JLL report also projected that "annual investment volumes in retail real estate could hit $180 billion globally by 2020 due to increasing cross-border activity, showing growth of around 50 percent on the projected volumes for 2012 ($110-125 billion)".

    The report confirms that in the last decade, more than $1 trillion of retail real estate has been traded around the world. Global direct investment has averaged more than $100 billion per year since 2004 and in 2011 annual volumes hit $122.5 billion.

    India ranks 2nd in retail realty investment momentum index - Economic Times
     
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    2013 Global Manufacturing Competitiveness Index
    November 16, 2012

    The U.S., the world’s largest economy, will slip to fifth place from third in manufacturing competitiveness in the next five years as India and Brazil race ahead, according to a report.

    China will remain in the top spot while India rises to second from fourth and Brazil jumps from eighth to third, according to the 2013 Global Manufacturing Competitiveness Index compiled by Deloitte Touche Tohmatsu and the U.S. Council on Competitiveness. The index, which was first introduced in 2010, reflects perceptions of more than 550 senior corporate leaders surveyed about how 38 countries rank currently and will fare in five years.

    Executives said access to talented workers is the top indicator of competitiveness, followed by a country’s trade, financial and tax policies, according to the report, which was to be published today.

    “From a U.S. perspective we didn’t change that much, but it’s just that others are moving rapidly,” Samuel Allen, chairman and chief executive officer of Deere & Co. (DE) and chairman of the council, said in a telephone interview. “We can’t tread water whether it be in education, tax reform or continued investment in infrastructure.”

    The current and future rankings reinforce the perception that the U.S. is “living off of investments we made a long time ago,” Allen said. He said he worries about factors such as deteriorating U.S. infrastructure that may increase costs to move goods, and energy policies that could boost fuel prices.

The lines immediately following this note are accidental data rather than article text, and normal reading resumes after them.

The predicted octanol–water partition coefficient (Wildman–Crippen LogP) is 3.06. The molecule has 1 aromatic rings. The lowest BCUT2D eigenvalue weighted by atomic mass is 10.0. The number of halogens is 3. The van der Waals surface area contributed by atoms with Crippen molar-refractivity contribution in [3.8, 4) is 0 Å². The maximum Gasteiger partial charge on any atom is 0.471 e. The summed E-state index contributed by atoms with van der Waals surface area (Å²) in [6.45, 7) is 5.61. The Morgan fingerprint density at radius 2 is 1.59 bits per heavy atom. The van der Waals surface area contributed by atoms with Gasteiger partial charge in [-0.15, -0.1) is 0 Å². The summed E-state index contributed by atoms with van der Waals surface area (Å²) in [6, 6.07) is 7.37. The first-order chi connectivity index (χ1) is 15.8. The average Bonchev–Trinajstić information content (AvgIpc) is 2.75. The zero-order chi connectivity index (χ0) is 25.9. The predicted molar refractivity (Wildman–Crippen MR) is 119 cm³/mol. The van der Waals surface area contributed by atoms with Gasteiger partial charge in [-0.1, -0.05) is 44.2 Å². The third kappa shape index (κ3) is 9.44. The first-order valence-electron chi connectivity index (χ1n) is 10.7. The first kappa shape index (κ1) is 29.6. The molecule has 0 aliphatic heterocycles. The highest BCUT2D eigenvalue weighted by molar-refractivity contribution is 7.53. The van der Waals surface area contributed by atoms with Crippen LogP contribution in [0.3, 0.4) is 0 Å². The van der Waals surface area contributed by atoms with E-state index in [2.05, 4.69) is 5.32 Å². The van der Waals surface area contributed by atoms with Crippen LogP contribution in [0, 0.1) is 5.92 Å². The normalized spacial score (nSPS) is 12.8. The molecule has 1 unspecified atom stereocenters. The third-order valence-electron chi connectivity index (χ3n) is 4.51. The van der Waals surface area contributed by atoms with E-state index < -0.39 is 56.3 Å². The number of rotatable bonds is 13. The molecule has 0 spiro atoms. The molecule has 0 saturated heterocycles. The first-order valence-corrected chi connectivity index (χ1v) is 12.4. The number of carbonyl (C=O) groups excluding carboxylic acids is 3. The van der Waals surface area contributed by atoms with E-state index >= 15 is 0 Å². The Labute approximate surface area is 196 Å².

‘Continued Deterioration’

    While Deere, the world’s largest (DE) maker of farm equipment, has factories around the world, it still has invested about 57 percent of its capital in the U.S. in the last five years, Allen said. The Moline, Illinois-based manufacturer generated 61 percent of its revenue (DE) in the U.S. and Canada last year, according to data compiled by Bloomberg.

    “What you worry about is the continued deterioration of the critical success factors to manufacture here,” Allen said.

    The U.S. still can improve its competitiveness by reforming its tax structure and controlling its debt, Allen said.

    According to the report, Germany will move from second to fourth in the competitiveness ranking, South Korea will fall from fifth to sixth, Taiwan will go from sixth to seventh, Canada will drop from seventh to eighth, and Japan falls out of the top 10 list altogether, tumbling from 10th to 12th. Vietnam, meanwhile, will jump from 18th to 10th and Singapore will maintain its No. 9 ranking.

    ‘Sobering’ Findings

    Another “sobering” finding in the report is that in five years Germany will be the only European country in the top 15 spots for manufacturing competitiveness, as the U.K. and Poland slide, Allen said.

    The world is seeing a “power shift” of competitiveness toward developing countries, particularly those in Asia, said Deborah L. Wince-Smith, CEO of the Washington-based council that includes business, academic and labor leaders.